Dr. Jeff Kane: That troublesome body-mind riddle | TheUnion.com
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Dr. Jeff Kane: That troublesome body-mind riddle

Late one quiet night, a man in his thirties arrived in our Emergency Department complaining of a “grinding” belly pain. His basic history and physical exam suggested an early duodenal ulcer, so I recommended antacids and dietary change and made follow-up appointments for him. It was a routine, garden variety visit. Then, since the waiting room was empty, I asked him about his life.

He told me he worked in an auto assembly plant. When he referred to his job as the “daily grind,” my ears perked up, but I assumed the phrase to be coincidental. He said he didn’t like his job. His supervisor was “abrasive.” As he continued, his agitation accelerated.

Finally he said, “Wow. I don’t know if I’m talking about my job or my belly pain.”

At the time, I didn’t appreciate the significance of his choice of words. I reminded him to keep his appointments, and he left. I never saw him again. Our department received a postcard from him, though, eight months later. He thanked me for listening and wrote that he’d quit his job and moved to a small coastal town, where he opened his own store. His belly pain was gone.

… one way to conceive body and mind, if you’d like to merge poetry and science, is as two profiles of a single entity.

We’ve probably all heard stories about symptoms resolving with life changes. But might these examples represent a central medical principle — that life experience can direct physiology? I’m talking about the most prominent ignored elephant in healthcare’s living room, the nature of the body-mind relationship.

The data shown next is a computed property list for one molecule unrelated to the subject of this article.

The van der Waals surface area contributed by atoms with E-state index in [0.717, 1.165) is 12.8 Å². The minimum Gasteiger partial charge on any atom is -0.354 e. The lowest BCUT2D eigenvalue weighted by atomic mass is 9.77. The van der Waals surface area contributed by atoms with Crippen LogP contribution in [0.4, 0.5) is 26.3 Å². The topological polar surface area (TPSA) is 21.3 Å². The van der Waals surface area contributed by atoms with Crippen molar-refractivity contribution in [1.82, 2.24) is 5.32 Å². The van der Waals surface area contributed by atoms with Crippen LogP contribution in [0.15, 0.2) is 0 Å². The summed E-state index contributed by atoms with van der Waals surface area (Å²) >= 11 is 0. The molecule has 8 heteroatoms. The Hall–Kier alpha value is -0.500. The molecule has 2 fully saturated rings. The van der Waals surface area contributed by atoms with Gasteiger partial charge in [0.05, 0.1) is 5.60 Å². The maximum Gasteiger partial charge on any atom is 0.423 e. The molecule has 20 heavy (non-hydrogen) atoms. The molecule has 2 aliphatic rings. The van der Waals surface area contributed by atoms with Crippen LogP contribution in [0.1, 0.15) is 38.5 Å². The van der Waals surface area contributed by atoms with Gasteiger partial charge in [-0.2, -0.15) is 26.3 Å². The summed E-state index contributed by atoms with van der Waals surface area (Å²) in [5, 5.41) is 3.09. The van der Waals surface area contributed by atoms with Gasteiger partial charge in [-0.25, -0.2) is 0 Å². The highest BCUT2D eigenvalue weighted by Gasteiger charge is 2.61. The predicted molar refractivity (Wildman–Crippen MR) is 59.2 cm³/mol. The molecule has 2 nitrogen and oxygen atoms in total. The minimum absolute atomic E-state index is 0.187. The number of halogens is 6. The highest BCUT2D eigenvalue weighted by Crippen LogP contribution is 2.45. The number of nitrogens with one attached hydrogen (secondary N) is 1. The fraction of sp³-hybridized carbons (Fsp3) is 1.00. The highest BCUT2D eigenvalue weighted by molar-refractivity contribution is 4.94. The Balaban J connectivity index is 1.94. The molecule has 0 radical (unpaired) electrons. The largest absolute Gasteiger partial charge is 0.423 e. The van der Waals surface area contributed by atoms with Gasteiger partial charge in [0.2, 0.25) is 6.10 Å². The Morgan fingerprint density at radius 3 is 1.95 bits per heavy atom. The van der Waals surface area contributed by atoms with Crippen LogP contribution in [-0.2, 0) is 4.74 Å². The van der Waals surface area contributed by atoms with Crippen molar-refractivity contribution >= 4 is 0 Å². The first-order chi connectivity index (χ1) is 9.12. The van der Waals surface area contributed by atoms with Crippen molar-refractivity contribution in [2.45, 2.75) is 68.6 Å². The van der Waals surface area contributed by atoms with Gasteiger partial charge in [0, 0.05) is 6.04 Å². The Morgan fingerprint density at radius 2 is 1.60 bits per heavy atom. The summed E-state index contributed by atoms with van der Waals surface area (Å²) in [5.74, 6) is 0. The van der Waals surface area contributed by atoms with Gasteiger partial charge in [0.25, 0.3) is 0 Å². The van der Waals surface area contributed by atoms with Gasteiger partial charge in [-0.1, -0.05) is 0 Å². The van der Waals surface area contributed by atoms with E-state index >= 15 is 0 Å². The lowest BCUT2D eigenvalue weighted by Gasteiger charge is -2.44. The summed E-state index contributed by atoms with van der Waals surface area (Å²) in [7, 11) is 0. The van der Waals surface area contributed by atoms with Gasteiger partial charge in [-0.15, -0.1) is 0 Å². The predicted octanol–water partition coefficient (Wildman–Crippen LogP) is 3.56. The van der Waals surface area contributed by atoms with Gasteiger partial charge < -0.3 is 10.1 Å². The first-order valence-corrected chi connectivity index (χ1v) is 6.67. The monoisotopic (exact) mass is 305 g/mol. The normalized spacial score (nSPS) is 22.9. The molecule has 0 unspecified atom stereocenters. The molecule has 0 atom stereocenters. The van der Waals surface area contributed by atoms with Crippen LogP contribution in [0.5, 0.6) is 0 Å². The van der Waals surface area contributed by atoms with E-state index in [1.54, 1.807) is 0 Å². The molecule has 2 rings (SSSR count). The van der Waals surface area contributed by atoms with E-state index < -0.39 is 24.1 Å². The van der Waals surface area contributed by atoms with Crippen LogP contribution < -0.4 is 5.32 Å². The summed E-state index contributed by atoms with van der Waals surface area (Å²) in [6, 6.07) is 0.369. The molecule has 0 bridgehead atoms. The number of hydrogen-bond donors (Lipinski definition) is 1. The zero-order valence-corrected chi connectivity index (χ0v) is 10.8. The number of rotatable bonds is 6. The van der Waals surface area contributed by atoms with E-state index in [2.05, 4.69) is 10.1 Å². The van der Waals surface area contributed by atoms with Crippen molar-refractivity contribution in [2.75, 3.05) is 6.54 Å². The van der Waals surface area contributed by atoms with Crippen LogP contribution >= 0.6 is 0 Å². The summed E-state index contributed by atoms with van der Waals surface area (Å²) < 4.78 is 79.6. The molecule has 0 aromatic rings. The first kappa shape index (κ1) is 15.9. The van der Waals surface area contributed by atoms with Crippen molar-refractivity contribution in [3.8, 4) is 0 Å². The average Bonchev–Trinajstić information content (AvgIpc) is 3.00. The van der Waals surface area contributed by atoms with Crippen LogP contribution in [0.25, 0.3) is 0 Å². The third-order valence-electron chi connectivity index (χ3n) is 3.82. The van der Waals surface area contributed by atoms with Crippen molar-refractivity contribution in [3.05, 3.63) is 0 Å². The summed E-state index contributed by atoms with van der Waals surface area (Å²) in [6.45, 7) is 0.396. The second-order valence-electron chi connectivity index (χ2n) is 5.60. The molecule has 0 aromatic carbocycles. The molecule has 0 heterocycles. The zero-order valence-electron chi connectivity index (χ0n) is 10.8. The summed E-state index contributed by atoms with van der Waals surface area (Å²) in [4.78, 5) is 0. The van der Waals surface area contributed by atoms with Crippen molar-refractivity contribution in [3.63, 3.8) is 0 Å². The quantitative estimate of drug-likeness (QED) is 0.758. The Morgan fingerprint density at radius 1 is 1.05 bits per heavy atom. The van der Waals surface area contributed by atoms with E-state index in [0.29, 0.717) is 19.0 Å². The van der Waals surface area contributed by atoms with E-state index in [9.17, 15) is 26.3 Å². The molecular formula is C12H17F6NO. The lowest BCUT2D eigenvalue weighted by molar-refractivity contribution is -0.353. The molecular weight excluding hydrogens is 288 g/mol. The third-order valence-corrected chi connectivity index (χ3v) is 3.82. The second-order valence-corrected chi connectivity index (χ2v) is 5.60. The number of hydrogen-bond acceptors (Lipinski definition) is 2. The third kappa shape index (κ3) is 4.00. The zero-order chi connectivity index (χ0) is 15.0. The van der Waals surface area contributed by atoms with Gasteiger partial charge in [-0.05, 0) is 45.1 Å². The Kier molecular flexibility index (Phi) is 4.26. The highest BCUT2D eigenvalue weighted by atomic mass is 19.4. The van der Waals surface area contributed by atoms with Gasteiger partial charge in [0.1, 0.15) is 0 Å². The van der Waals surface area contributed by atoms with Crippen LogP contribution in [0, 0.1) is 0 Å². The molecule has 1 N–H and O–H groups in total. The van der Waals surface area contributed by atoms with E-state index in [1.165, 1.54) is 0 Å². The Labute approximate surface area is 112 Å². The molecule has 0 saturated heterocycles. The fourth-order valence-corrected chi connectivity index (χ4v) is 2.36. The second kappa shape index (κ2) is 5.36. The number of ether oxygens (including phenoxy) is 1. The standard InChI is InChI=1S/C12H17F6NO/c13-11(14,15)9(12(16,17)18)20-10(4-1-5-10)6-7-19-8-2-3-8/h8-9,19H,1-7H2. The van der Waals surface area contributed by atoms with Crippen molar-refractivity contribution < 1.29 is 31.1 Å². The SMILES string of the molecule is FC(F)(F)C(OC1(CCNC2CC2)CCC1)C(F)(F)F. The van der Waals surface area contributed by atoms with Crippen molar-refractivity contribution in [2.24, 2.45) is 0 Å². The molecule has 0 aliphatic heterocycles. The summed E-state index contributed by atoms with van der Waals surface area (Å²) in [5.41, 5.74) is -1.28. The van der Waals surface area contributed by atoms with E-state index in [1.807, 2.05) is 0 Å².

It’s no news that the body — that is, our physical, measurable aspect — affects the mind — our subjective, unmeasurable aspect. For the simplest example, when our body is sick, our mood droops. And the mind affects the body: when we’re depressed, our body slumps. At a more complex level, can it be that an abrasive work atmosphere gradually conjures an ulcer? Can heartache eventuate in overt cardiac disease? Can long-term anxiety produce hypertension? And if such is the case, even sometimes, is the most effective treatment taking pills or addressing the life situation?

At this historical point the body-mind link is more poetry than science. We imagine these associations but haven’t proven them, largely because we don’t have a reliable definition of “mind” as separate from “body.” When I ask friends, “Where is your mind?” most point to their head, meaning, essentially, the brain. Given the cranial concentration of senses, that’s a reasonable guess. But the brain extends beyond its popular depictions as a discrete organ confined to the skull. Notice what’s been omitted: cranial nerves, brain stem, spinal cord, peripheral nerves. The unabridged organ actually threads through the entire body. So one way to conceive body and mind, if you’d like to merge poetry and science, is as two profiles of a single entity.

Though we accept the existence of body-mind connection, we’re reluctant to consider illness in the context of a full life because recognizing that we’ve unconsciously had a hand in getting sick can make us feel abnormal, self-destructive, or crazy. But it can also help us realize, like the guy who left his abrasive job, that we need to make some changes.

Jeff Kane is a physician and writer in Nevada City.


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